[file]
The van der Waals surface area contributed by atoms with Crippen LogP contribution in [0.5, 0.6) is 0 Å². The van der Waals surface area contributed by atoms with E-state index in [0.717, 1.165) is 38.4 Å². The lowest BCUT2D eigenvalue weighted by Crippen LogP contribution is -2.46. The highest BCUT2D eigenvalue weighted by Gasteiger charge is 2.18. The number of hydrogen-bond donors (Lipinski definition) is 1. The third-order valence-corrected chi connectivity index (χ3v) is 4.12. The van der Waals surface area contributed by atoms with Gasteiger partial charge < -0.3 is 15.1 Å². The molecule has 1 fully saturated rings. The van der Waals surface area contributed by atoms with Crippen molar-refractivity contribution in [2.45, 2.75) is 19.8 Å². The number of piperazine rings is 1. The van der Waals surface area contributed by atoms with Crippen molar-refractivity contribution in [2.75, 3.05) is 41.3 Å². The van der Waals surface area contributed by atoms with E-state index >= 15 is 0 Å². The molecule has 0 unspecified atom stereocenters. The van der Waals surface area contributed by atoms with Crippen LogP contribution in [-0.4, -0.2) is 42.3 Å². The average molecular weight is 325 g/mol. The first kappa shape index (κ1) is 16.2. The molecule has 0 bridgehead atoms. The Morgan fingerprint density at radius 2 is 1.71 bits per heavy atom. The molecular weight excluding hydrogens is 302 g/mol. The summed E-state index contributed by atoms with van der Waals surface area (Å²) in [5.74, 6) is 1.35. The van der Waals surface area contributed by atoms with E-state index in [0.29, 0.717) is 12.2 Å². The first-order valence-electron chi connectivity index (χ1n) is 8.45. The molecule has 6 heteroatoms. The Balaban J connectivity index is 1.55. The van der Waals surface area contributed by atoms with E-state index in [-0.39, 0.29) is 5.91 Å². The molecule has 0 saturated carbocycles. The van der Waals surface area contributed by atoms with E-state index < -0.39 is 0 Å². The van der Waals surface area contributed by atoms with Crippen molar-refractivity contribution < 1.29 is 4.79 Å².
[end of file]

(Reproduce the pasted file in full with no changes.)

The van der Waals surface area contributed by atoms with Crippen LogP contribution in [0.5, 0.6) is 0 Å². The van der Waals surface area contributed by atoms with E-state index in [0.717, 1.165) is 38.4 Å². The lowest BCUT2D eigenvalue weighted by Crippen LogP contribution is -2.46. The highest BCUT2D eigenvalue weighted by Gasteiger charge is 2.18. The number of hydrogen-bond donors (Lipinski definition) is 1. The third-order valence-corrected chi connectivity index (χ3v) is 4.12. The van der Waals surface area contributed by atoms with Gasteiger partial charge < -0.3 is 15.1 Å². The molecule has 1 fully saturated rings. The van der Waals surface area contributed by atoms with Crippen molar-refractivity contribution in [2.45, 2.75) is 19.8 Å². The number of piperazine rings is 1. The van der Waals surface area contributed by atoms with Crippen molar-refractivity contribution in [2.75, 3.05) is 41.3 Å². The van der Waals surface area contributed by atoms with E-state index >= 15 is 0 Å². The molecule has 0 unspecified atom stereocenters. The van der Waals surface area contributed by atoms with Crippen LogP contribution in [-0.4, -0.2) is 42.3 Å². The average molecular weight is 325 g/mol. The first kappa shape index (κ1) is 16.2. The molecule has 0 bridgehead atoms. The Morgan fingerprint density at radius 2 is 1.71 bits per heavy atom. The molecular weight excluding hydrogens is 302 g/mol. The summed E-state index contributed by atoms with van der Waals surface area (Å²) in [5.74, 6) is 1.35. The van der Waals surface area contributed by atoms with E-state index in [0.29, 0.717) is 12.2 Å². The first-order valence-electron chi connectivity index (χ1n) is 8.45. The molecule has 6 heteroatoms. The Balaban J connectivity index is 1.55. The van der Waals surface area contributed by atoms with E-state index in [-0.39, 0.29) is 5.91 Å². The molecule has 0 saturated carbocycles. The van der Waals surface area contributed by atoms with E-state index < -0.39 is 0 Å². The van der Waals surface area contributed by atoms with Crippen molar-refractivity contribution < 1.29 is 4.79 Å².